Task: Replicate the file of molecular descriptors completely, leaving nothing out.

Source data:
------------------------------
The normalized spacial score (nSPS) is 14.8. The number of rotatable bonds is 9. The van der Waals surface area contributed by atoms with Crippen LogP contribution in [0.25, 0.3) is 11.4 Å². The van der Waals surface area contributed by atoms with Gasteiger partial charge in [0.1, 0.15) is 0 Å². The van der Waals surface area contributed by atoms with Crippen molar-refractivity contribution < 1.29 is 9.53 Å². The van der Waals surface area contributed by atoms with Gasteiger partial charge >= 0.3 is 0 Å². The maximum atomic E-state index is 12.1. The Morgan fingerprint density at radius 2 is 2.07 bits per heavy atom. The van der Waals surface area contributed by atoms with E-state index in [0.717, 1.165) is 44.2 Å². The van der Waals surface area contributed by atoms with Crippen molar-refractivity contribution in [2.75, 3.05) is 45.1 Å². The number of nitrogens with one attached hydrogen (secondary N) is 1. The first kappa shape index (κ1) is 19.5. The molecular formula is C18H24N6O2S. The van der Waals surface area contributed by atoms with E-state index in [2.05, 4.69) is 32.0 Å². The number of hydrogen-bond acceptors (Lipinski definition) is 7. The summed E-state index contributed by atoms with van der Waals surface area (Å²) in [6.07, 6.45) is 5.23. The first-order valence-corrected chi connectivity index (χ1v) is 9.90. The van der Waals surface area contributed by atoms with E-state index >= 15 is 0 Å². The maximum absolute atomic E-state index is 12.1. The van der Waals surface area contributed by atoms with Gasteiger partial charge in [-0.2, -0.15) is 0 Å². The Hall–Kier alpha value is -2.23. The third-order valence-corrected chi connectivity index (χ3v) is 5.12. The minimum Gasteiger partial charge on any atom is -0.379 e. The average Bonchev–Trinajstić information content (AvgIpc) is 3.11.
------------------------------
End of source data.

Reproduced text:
The normalized spacial score (nSPS) is 14.8. The number of rotatable bonds is 9. The van der Waals surface area contributed by atoms with Crippen LogP contribution in [0.25, 0.3) is 11.4 Å². The van der Waals surface area contributed by atoms with Gasteiger partial charge in [0.1, 0.15) is 0 Å². The van der Waals surface area contributed by atoms with Crippen molar-refractivity contribution < 1.29 is 9.53 Å². The van der Waals surface area contributed by atoms with Gasteiger partial charge >= 0.3 is 0 Å². The maximum atomic E-state index is 12.1. The Morgan fingerprint density at radius 2 is 2.07 bits per heavy atom. The van der Waals surface area contributed by atoms with E-state index in [0.717, 1.165) is 44.2 Å². The van der Waals surface area contributed by atoms with Crippen molar-refractivity contribution in [2.75, 3.05) is 45.1 Å². The number of nitrogens with one attached hydrogen (secondary N) is 1. The first kappa shape index (κ1) is 19.5. The molecular formula is C18H24N6O2S. The van der Waals surface area contributed by atoms with E-state index in [2.05, 4.69) is 32.0 Å². The number of hydrogen-bond acceptors (Lipinski definition) is 7. The summed E-state index contributed by atoms with van der Waals surface area (Å²) in [6.07, 6.45) is 5.23. The first-order valence-corrected chi connectivity index (χ1v) is 9.90. The van der Waals surface area contributed by atoms with E-state index >= 15 is 0 Å². The maximum absolute atomic E-state index is 12.1. The van der Waals surface area contributed by atoms with Gasteiger partial charge in [-0.2, -0.15) is 0 Å². The Hall–Kier alpha value is -2.23. The third-order valence-corrected chi connectivity index (χ3v) is 5.12. The minimum Gasteiger partial charge on any atom is -0.379 e. The average Bonchev–Trinajstić information content (AvgIpc) is 3.11.